“Wendy (Davis) inspired optimism and enthusiasm, and she raised enough money to mount a top-flight campaign,” said Rice University political scientist Mark Jones, who analyzed the 2014 race and has been watching Valdez’s sputtering campaign — now at its halfway point approaching the November general election.

“This campaign is an embarrassment to everyone involved — Lupe Valdez, the Democratic Party, even Greg Abbott. At this point, I don’t think anyone could imagine Lupe Valdez as governor. You can’t create an alternate universe where she could win.”

But Jerry Polinard, a longtime political scientist at the University of Texas-Rio Grande Valley, said the party’s strategy could pay dividends in the future “if they’re successful in some of their down-ballot races. That could lay a groundwork for the future.”

If not, “that’ll be the party’s next big problem,” he said. “I’ve never seen a year like this in Texas at the top of the state ballot.”

I think you know where I stand on this. I’ll say again, Beto O’Rourke has raised a lot more money by this point than Davis did, and as we well know the Congressional challengers are orders of magnitude ahead of where they were in 2014. Yes, it would be nice if Lupe Valdez and Mike Collier could stay within the same zip code as Greg Abbott and Dan Patrick. But expand your field of vision a little, all right?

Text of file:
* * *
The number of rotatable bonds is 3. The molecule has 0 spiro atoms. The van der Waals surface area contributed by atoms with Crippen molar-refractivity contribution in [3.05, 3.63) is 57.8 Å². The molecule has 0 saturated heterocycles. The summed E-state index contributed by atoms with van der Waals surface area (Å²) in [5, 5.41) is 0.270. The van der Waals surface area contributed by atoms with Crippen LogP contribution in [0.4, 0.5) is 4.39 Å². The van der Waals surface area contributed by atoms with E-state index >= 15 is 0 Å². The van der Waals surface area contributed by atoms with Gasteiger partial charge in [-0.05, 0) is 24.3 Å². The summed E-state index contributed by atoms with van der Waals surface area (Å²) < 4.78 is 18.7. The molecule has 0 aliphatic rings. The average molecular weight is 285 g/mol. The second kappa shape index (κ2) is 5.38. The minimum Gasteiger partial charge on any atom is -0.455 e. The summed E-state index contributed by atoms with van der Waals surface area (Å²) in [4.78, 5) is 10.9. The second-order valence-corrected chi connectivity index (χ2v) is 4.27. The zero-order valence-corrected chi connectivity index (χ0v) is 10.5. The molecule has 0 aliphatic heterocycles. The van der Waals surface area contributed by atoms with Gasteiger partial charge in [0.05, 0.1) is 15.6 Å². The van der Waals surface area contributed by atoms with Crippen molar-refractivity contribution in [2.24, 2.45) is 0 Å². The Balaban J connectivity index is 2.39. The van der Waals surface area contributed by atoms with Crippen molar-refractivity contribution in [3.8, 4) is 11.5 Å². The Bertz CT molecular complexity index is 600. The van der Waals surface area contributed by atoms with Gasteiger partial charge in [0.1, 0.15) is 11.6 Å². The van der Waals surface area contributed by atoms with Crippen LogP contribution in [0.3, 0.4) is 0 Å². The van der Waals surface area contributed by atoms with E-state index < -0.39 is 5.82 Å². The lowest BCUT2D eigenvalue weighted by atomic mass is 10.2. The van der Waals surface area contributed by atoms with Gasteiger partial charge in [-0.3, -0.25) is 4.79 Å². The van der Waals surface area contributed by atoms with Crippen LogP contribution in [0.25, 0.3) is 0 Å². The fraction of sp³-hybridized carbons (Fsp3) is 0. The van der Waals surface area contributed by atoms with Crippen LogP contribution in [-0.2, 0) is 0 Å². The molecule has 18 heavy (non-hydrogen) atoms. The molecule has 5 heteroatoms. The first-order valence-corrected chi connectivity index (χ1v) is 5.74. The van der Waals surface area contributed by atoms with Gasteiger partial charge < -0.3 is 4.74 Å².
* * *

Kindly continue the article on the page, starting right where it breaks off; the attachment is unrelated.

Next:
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5 Comments

  1. Manny Barrera says:

    Outside the topic but Republicans and their Russian handlers are working to suppress voters

    https://www.cnn.com/2018/07/17/opinions/russian-bots-2018-midterm-elections-opinion-love/index.html

  2. Christopher Busby says:

    I think the comparisons to Wendy Davis are facial and intellectually dishonest. Beto has started a movement across the state that Wendy Davis never could. Wendy’s marqee issue of abortion rights was a poor rallying call to get Texas moderate and minority democrats excited to vote.

    Beto is driving enthusiasm across the left to middle spectrum and getting young voters excited. Moderate Rs are fleeing their party across the state and the latino community is pissed at 45. Most importantly Texas is a fairly inelastic state, the ballots are long and very few Texans are inclined to split. Whatever Beto’s margin Lupe will be about 5 points behind and probably be at the tail end of the statewide dems.

    The statewide dems need to close an approximately 10-20 point gap from previous years elections. Can they do it? Its a lot of ground to make up so its hard to say but you can take to the bank this will be the best year for dems since Ann Richards last won the governorship.

  3. Manny Barrera says:

    Agree with Busby, will add that Trump is our best friend this election. Just needs him to keep being himself, he can’t help it.

  4. Piotr says:

    We should invest in Nelson. He is the only Dem who has a chance of beeing elected this year for statewide office. Paxton is more vulnerable than Cruz.

  5. Manny Barrera says:

    Piotr you do that, I already gave to Beto and Lupe and two congressional candidates from Texas.